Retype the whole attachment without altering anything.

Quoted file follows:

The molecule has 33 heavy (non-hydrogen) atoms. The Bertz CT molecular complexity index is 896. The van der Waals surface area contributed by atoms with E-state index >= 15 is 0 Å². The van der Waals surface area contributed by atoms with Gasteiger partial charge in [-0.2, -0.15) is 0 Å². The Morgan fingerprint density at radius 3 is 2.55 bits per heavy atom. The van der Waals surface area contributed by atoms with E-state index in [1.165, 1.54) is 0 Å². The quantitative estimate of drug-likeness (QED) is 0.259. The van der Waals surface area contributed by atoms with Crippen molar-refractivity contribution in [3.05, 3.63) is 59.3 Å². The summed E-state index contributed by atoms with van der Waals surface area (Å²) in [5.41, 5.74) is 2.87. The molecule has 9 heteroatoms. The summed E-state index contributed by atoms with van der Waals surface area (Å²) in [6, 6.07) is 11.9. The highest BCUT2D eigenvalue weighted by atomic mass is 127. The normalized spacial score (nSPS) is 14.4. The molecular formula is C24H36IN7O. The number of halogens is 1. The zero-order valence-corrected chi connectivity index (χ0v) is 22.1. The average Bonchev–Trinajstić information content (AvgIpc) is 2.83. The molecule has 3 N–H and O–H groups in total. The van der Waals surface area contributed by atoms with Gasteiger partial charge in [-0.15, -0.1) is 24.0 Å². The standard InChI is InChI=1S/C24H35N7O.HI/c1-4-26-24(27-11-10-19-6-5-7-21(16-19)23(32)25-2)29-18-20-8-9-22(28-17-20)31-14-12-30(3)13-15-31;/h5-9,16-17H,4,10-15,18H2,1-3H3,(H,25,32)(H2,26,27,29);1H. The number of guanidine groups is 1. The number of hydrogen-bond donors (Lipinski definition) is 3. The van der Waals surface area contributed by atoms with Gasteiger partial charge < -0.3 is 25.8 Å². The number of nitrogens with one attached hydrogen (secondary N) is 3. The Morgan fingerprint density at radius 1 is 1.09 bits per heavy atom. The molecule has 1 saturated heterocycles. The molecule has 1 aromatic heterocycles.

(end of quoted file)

The molecule has 33 heavy (non-hydrogen) atoms. The Bertz CT molecular complexity index is 896. The van der Waals surface area contributed by atoms with E-state index >= 15 is 0 Å². The van der Waals surface area contributed by atoms with Gasteiger partial charge in [-0.2, -0.15) is 0 Å². The Morgan fingerprint density at radius 3 is 2.55 bits per heavy atom. The van der Waals surface area contributed by atoms with E-state index in [1.165, 1.54) is 0 Å². The quantitative estimate of drug-likeness (QED) is 0.259. The van der Waals surface area contributed by atoms with Crippen molar-refractivity contribution in [3.05, 3.63) is 59.3 Å². The summed E-state index contributed by atoms with van der Waals surface area (Å²) in [5.41, 5.74) is 2.87. The molecule has 9 heteroatoms. The summed E-state index contributed by atoms with van der Waals surface area (Å²) in [6, 6.07) is 11.9. The highest BCUT2D eigenvalue weighted by atomic mass is 127. The normalized spacial score (nSPS) is 14.4. The molecular formula is C24H36IN7O. The number of halogens is 1. The zero-order valence-corrected chi connectivity index (χ0v) is 22.1. The average Bonchev–Trinajstić information content (AvgIpc) is 2.83. The molecule has 3 N–H and O–H groups in total. The van der Waals surface area contributed by atoms with Gasteiger partial charge in [-0.15, -0.1) is 24.0 Å². The standard InChI is InChI=1S/C24H35N7O.HI/c1-4-26-24(27-11-10-19-6-5-7-21(16-19)23(32)25-2)29-18-20-8-9-22(28-17-20)31-14-12-30(3)13-15-31;/h5-9,16-17H,4,10-15,18H2,1-3H3,(H,25,32)(H2,26,27,29);1H. The number of guanidine groups is 1. The number of hydrogen-bond donors (Lipinski definition) is 3. The van der Waals surface area contributed by atoms with Gasteiger partial charge < -0.3 is 25.8 Å². The number of nitrogens with one attached hydrogen (secondary N) is 3. The Morgan fingerprint density at radius 1 is 1.09 bits per heavy atom. The molecule has 1 saturated heterocycles. The molecule has 1 aromatic heterocycles.